Three Stations of Discipleship

Simon_carrying_crossPraying the Stations of the Cross on Fridays in Lent and on Good Friday is one of the most beautiful devotions in our Catholic tradition outside of the Mass and the Sacraments.  This particular devotion helps the faithful to deeply ponder what Christ did for us that Friday.  He submitted and opened not his mouth.  He paid the ultimate price, though he was without sin.  He gave himself as the sacrifice to cleanse us that we may share eternal life with him.

I just got home from our parish youth group’s presentation of their iWitness Stations.  This beautiful presentation on our Lord’s Passion included a reflection on each of the traditional Stations of the Cross accompanied by a video and songs performed by the music ministry.

The images included various statues and paintings depicting each of the stations, as well as still shots of scenes from The Passion of the Christ.  The reflections for each station, composed by members of the youth group, helped those in attendance to deeply contemplate Christ’s love for us.

Three stations in particular tug at my heart along the Way of the Cross–Jesus Meets His Mother, Simon Helps Jesus Carry His Cross, and Veronica Wipes the Face of Jesus. These three come between the first and second times that Jesus falls.  Tonight in church, I sat with my youngest son near the pictures of those particular stations.

Jesus bore the weight of our sins alone, but he wasn’t all alone.  Three individuals in particular are chosen to represent love and friendship to Jesus during his journey to Calvary.

First, of course, is our Blessed Mother.  She stays near to her son through his anguish.  She suffers with him–her “Yes” from the Annunciation carries her through to this moment. She suffers, yet she trusts her Lord. The look between mother and son in that moment would have been one of understanding, anguish, but mostly love.  Words wouldn’t have been necessary, but her presence was most necessary.

Next, Simon is called upon to help Jesus carry the cross. The soldiers no doubt feared he would die on the way to Calvary, as he’d already fallen once.  Simon didn’t want to be there, but he helped Jesus when the soldiers pressed him into service.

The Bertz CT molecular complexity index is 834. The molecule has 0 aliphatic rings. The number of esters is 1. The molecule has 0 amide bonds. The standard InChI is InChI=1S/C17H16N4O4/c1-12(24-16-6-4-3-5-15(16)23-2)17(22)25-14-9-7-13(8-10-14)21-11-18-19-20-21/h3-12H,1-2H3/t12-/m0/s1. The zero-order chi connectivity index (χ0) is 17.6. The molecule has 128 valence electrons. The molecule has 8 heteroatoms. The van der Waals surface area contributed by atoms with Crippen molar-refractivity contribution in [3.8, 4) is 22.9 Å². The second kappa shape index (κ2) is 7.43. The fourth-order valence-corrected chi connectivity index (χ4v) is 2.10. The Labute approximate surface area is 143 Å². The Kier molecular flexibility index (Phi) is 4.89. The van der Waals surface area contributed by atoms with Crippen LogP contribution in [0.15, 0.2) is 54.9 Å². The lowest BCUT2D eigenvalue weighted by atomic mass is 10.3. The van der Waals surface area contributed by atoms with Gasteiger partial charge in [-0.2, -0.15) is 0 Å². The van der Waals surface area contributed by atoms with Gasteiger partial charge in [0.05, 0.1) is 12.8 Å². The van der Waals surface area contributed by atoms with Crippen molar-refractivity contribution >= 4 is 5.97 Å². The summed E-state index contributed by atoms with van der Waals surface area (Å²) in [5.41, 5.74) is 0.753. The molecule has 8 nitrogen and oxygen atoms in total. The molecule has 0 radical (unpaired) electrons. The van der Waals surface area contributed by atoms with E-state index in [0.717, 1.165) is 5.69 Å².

The reflection on the station described Simon as having a change of heart and speaking to Jesus along the road.  We could envision his conversion under the weight of the wood.

Jesus bore our sins upon that cross.  When Simon helps to carry the cross, it seems to represent repentance–our willingness to own and carry our own sins, and then to repent from those sins, in order to walk with Christ.

Third, we see Veronica wipe the face of Jesus. “None but she would flaunt the Roman.” This station has impressed me since I was a child. Who was this woman?  Did she know Jesus?  Was she one of the “women and children” who weren’t counted among the 5000 men who were fed by the 5 loaves and 2 fish after hearing the Sermon on the Mount?

Veronica is moved to pity for Jesus. His face was bloodied and swollen. He carried the cross like a common criminal as he was paraded through the streets, scorned, and mocked. Yet she loved him and wiped his face tenderly, and he left his beautiful countenance upon her veil and a gift for her love.

Mary, Simon, and Veronica are true disciples.  They all point us to Christ by being Christ-like.  Their role in his Passion teaches us how to love and to serve.  Just as Jesus told the apostles at the last supper that they would be called to serve, these stations teach us how to serve.

Karen Lynn Ford is a freelance writer who lives in New England with her husband and four children. She blogs at Living the Sweet Catholic Life.